COLUMBUS — The battle over the treatment of farm livestock animals has so far been decidedly one-sided with opponents showing little sign of raising funds to counter TV ads promoting the ballot issue.
Issue 2 asks voters to write into the Ohio constitution a new 13-member board to develop standards for the treatment of livestock animals, including those raised for beef, veal, pork, poultry, and eggs.
The agribusiness backers of Issue 2 have aired three commercials and may air three more before next Tuesday's election.
“[The pro-Issue 2 faction has] raised about $4 million, and about $1.2 million of that is from out-of-state big agribusiness. They have so much money for TV ads, but we're focusing on grass-roots efforts, using volunteers to spread the word,” said Sarah Alexander, spokesman for Food and Water Watch and the broader Ohio Against Constitutional Takeover coalition.
The opposition coalition — consisting of the Ohio Farmers Union, the Ohio Ecological Food and Farming Association, Ohio Sierra Club, and Food and Water Watch — has not registered as a political action or issue advocacy committee to solicit campaign contributions.
Ohioans for Livestock Care, the pro-Issue 2 group, has reported raising $3.6 million—$4 million counting noncash in-kind help — for its campaign to persuade voters to write a new state regulatory panel into the state constitution.
Through Oct. 14, the group spent $2.8 million, boasting that its campaign has drawn contributions from 2,100 donors. Opponents, however, noted that 50 large farm groups, food producers, and related agribusinesses were responsible for two-thirds of the dollars raised.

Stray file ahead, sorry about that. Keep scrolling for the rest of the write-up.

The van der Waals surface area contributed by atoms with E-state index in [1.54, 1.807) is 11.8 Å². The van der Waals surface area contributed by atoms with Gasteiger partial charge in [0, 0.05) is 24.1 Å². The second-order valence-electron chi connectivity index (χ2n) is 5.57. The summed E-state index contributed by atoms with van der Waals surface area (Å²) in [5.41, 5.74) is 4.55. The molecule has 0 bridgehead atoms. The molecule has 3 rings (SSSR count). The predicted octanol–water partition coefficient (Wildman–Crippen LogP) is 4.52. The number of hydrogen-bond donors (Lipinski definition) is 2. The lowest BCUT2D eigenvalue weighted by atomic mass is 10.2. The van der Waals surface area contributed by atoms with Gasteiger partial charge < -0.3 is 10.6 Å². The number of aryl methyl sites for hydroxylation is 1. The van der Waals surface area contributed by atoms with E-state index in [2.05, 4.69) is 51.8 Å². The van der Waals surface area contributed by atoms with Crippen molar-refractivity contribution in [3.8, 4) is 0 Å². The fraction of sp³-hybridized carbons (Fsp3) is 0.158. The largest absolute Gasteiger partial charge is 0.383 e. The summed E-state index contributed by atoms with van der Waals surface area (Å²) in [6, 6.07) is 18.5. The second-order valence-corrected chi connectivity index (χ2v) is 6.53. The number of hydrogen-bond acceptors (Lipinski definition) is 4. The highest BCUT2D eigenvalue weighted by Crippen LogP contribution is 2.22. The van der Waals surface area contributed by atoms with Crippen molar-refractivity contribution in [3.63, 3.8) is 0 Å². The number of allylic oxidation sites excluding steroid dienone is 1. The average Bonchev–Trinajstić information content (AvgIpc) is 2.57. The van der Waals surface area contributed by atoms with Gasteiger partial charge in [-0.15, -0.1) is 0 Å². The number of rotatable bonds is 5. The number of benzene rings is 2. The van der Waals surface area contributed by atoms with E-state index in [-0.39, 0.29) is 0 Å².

Contributors and organizations based in Iowa, Georgia, Minnesota, Indiana, Kentucky, Missouri, and North Carolina have weighed in to financially support the ballot issue.
The Ohio Farm Bureau Federation, an organization that is more likely to represent large farms than the opposing Ohio Farmers Union, contributed more than $505,000 to the effort. The Georgia-based United Egg Producers contributed $200,000 and the Iowa-based National Pork Producers Council gave $150,000.
“They are definitely looking to Ohio,” said pro-Issue 2 consultant Alan Melamed. “There is a concern in the agricultural community about the ad hoc approach of scare tactics rather than using science and best practice to ensure that Ohio is going to be able to provide safe, affordable food for not only America but the world.”
The D.C.-based Humane Society of the United States, which is not directly affiliated with its county counterparts, has had success in enacting laws in seven states, including Michigan, that reform livestock practices, either through ballot issues or legislative action.
Generally, those laws targeted the confinement of calves for veal, breeding hogs, and laying poultry, requiring that these animals have enough room in their cages or pens to stand, lie down, turn around, or extend their limbs or wings.
Rather than negotiate as Michigan agribusiness recently did, the Ohio Farm Bureau Federation, the organization most likely to represent large farms, convinced lawmakers to instead put a proposed constitutional amendment on the ballot.
The national humane society has threatened to push its own constitutional amendment next year to override Issue 2 if it passes.
Contact Jim Provance at: firstname.lastname@example.org,or 614-221-0496.
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